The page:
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An untitled version appeared in the London Magazine of January 1759. It also appeared in Poor Roger, 1760, and in Father Abraham's Almanac, 1761. The plans for Fort Bedford and Fort Pitt are illustrated in Schwartz (1994), Fort Ligonier was also included. After Rocque's death, his wife Mary Ann published the work in 1765 in London. This print of Pittsburgh from the south side heights was published in Picturesque America, or, The Land we live in : a delineation by pen and pencil of the mountains, rivers, lakes, forests, water-falls, shores, can~ons, valleys, cities, and other picturesque features of our country, with illustrations on steel and wood by eminent American artists; edited by William Cullen Bryant. This work is on line at A Set of Plans and Forts in America, 1765 . It was abandoned by the British in 1772, taken over by Virginians in 1774 and renamed Fort Dunmore. The map itself was probably prepared earlier by "Cap. It shows the river system around Pittsburgh located at upper right. This map can be compared with the 1860 one below, also based on Mc Gowin's map. Thurston published Directory of Pittsburgh & vicinity for 1857-1858, which could be the source or a companion piece of this map. It was again abandoned when the new Fort Fayette was constructed in 1791-92. "Crawfd" is undoubtedly Colonel William Crawford for whom Crawford County in Pennsylvania is named. This little woodcut from a school geography book is one of the earliest views of Pittsburgh as a developing industrial center with burgeoning river traffic. Although dated 1855, this map appeared in an 1859 edition of Colton's General Atlas, the same map appeared in several editions. It is printed on poor paper and this copy has some condition problems; apparently originally folded for a book or report.
It was destroyed the same year by the French who built Fort Duquesne. An attractive map with a fancy grapevine border and small illustrations of buildings along the right edge; also an anonymous map with no printer or source identified.
The small fort 3) on the map probably refers to Fort Prince George, constructed by a small force of Virginians under command of Captain William Trent in 1754, while 2) refers to the French Fort Duquesne. PLAN OF FORT PITT and parts adjacent with both rivers.
Another possibility is that the small fort is Mercer's Fort, constructed to house troops between the destruction of Fort Duquesne and the building of Fort Pitt. This is a manuscript map of the fort done by Bernard Ratzer circa 1761.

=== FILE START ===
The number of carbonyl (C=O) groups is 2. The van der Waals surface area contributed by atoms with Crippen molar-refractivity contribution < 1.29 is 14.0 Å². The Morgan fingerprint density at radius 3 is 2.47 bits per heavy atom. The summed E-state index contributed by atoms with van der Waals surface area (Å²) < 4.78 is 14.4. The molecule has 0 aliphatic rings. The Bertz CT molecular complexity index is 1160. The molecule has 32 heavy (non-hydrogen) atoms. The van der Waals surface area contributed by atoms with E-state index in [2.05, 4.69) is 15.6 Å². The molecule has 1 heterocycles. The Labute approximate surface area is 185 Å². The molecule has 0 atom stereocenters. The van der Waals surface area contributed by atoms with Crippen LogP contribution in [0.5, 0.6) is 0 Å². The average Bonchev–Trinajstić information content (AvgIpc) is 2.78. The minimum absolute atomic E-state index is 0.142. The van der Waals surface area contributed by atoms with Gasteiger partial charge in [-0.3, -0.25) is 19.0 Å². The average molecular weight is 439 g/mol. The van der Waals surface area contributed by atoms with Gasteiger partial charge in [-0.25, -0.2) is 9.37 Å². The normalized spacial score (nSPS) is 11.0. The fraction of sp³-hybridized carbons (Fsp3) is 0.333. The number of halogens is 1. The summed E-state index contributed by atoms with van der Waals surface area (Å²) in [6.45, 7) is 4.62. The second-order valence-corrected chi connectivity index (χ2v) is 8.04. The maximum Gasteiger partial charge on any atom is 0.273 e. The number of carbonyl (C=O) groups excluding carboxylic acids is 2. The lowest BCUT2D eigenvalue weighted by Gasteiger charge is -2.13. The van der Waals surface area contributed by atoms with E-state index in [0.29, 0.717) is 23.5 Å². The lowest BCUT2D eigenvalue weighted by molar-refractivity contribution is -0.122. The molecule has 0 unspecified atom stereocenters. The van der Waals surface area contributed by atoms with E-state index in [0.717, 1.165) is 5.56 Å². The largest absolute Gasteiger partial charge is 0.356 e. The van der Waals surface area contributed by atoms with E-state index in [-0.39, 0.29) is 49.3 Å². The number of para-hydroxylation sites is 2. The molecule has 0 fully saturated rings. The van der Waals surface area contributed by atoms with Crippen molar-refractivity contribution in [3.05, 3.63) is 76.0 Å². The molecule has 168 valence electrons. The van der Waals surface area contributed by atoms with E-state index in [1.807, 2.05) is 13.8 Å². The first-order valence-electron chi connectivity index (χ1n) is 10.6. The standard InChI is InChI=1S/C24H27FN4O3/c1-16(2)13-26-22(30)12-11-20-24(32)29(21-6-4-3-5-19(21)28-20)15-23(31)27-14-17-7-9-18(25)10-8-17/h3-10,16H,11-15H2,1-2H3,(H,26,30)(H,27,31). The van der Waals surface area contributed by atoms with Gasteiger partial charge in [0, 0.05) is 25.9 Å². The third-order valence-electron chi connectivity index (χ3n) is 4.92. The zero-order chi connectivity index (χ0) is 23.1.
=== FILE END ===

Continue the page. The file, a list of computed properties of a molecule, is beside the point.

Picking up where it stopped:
The name honors William Pitt, Earl of Chatham, and head of government at the time. This print is page 377 and from an unknown source, though it may come from Pictorial History of the U. Only a small section at the start of the map is shown here. 1915 PITTSBURGH, a Rand Mc Nally Vest Pocket Map showing streets, transportation lines, parks, public buildings, etc. WAGNER'S COMPLETE INDEXED MAP OF PITTSBURGH AND ADJOINING BOROS, The A. Wagner Co., Publishers, PO Box 1055 Pittsburgh, Main Plant Cincinnati. LIPPINCOTT AND NCNEIL'S MAP OF GREATER PITTSBURGH, Lippincott and Mc Neil, Engrs, 237 4th Avenue, Pittsburgh. This is a later version of a map first put out around 1912. This brochure, issued by the Chamber of Commerce, has 11 pages of text plus a 5 x 7 inch map and several photos. The date of 1926 appears in the text in reference to the Carnegie International Art Exhibit; but it may have been issued a year or two later. CRAM'S OFFICIAL INDEXED STREET MAP OF PITTSBURGH, MCKEESPORT, WILKINSBURG, AMBRIDGE, DUQUESNE AND 68 OTHER MUNICIPALITIES IN THE PITTSBURGH AREA. Besides the main map , not all of which is shown, it has this image of downtown.
This selection of maps and views presents a history of the city and region from that moment to near the present; some can be seen on other pages of this website. This is Plate II from Everts' A History of Allegheny County 1876. The map itself is titled RAND MCNALLY NEW COMMERCIAL ATLAS MAP OF PITTSBURGH, and not quite all of it is shown in this view. This is an undated map but it has a Gulf ad on the back that appeared from around 1919 to 1923, so that dating is used here. Folds into a 7 x 4 inch yellow paper cover to which it is attached. Needless to say, city of power is no longer used as a catch phrase, at least in reference to industry. Although Gulf published city maps from its earliest days (see 1918 above), the other oil companies were slower to put out such maps.
In 1896 the state government published Report of the Commission to Locate the Sites of the Frontier Forts of Pennsylvania, a large and detailed two volume work with a description on line at .